You’ll need to find alternate sources of feed, seed, and fertilizer as well. All inputs used on the farm must either be certified organic or approved for use in organic. Farmers can expect to pay upwards of 30 to 60 percent more for organic-certified seed compared to conventional, non-GMO seed – but, it’s important to note that organic seed is cheaper than genetically modified seed.

Cost of Organic Certification

The annual price tag of maintaining certification paperwork and the cost of inspection range between $750 and $1,500 per certification category; however, some of these costs may be offset by a federal Organic Certification Cost Share Program (OCCSP), which may cover up to 75% of the annual cost, to a maximum of $750 or ¾ the costs of certification.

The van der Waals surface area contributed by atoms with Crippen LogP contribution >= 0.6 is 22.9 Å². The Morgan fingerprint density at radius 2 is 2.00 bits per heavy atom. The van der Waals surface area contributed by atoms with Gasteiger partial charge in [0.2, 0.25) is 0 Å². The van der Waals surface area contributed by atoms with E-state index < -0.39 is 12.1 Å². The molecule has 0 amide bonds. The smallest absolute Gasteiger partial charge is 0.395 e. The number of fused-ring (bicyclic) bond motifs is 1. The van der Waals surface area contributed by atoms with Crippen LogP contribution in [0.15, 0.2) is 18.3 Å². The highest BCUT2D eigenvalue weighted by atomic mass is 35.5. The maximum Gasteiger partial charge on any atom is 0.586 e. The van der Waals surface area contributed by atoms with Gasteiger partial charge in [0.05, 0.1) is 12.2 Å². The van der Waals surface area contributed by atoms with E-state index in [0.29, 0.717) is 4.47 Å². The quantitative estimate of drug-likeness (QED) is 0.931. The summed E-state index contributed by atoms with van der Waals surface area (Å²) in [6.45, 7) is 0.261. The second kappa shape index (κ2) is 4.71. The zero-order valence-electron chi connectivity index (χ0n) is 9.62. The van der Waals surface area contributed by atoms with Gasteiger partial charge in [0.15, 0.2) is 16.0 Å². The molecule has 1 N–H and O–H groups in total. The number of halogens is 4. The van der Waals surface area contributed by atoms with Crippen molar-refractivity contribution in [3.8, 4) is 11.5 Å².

Before You Transition to Organic: Enterprise Budget Tools for Organic Crops

When it comes to number-crunching for year-end planning, spreadsheet templates are incredibly handy. We’ve identified several free spreadsheet tools that will help you determine your costs and returns from a transition year one to organic certification.

We also highly recommend the online document Turning Grain Into Dough: Farm Financial Management for Organic Grain and Crop Rotation from UW-Madison CIAS & OGRAIN for an overarching perspective on the decision to transition.

Paul Dietmann, Senior Lending Officer for Compeer Financial, the author of Turning Grain Into Dough, is a wealth of knowledge on the financials of transition and enterprise budgeting.

University of Minnesota & SARE put together an excellent business planning guide to assist those in transition as well as a spotlight on 10 operations that made the switch.